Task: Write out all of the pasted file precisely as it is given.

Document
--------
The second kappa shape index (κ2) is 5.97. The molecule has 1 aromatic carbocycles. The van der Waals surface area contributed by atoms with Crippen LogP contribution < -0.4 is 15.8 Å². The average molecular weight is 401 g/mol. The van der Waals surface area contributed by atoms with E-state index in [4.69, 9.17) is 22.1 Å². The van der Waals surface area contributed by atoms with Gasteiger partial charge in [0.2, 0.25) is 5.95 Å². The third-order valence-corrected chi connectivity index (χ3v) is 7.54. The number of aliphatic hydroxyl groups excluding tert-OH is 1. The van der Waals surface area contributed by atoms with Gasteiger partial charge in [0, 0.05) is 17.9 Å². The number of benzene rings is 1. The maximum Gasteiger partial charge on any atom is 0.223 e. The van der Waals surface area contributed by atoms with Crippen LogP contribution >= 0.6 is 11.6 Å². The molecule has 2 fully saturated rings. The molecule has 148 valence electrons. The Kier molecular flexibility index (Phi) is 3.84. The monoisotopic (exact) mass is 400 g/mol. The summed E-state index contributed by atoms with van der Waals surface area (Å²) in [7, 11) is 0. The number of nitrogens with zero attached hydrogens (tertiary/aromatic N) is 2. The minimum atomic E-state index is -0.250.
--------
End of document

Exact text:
The second kappa shape index (κ2) is 5.97. The molecule has 1 aromatic carbocycles. The van der Waals surface area contributed by atoms with Crippen LogP contribution < -0.4 is 15.8 Å². The average molecular weight is 401 g/mol. The van der Waals surface area contributed by atoms with E-state index in [4.69, 9.17) is 22.1 Å². The van der Waals surface area contributed by atoms with Gasteiger partial charge in [0.2, 0.25) is 5.95 Å². The third-order valence-corrected chi connectivity index (χ3v) is 7.54. The number of aliphatic hydroxyl groups excluding tert-OH is 1. The van der Waals surface area contributed by atoms with Gasteiger partial charge in [0, 0.05) is 17.9 Å². The number of benzene rings is 1. The maximum Gasteiger partial charge on any atom is 0.223 e. The van der Waals surface area contributed by atoms with Crippen LogP contribution >= 0.6 is 11.6 Å². The molecule has 2 fully saturated rings. The molecule has 148 valence electrons. The Kier molecular flexibility index (Phi) is 3.84. The monoisotopic (exact) mass is 400 g/mol. The summed E-state index contributed by atoms with van der Waals surface area (Å²) in [7, 11) is 0. The number of nitrogens with zero attached hydrogens (tertiary/aromatic N) is 2. The minimum atomic E-state index is -0.250.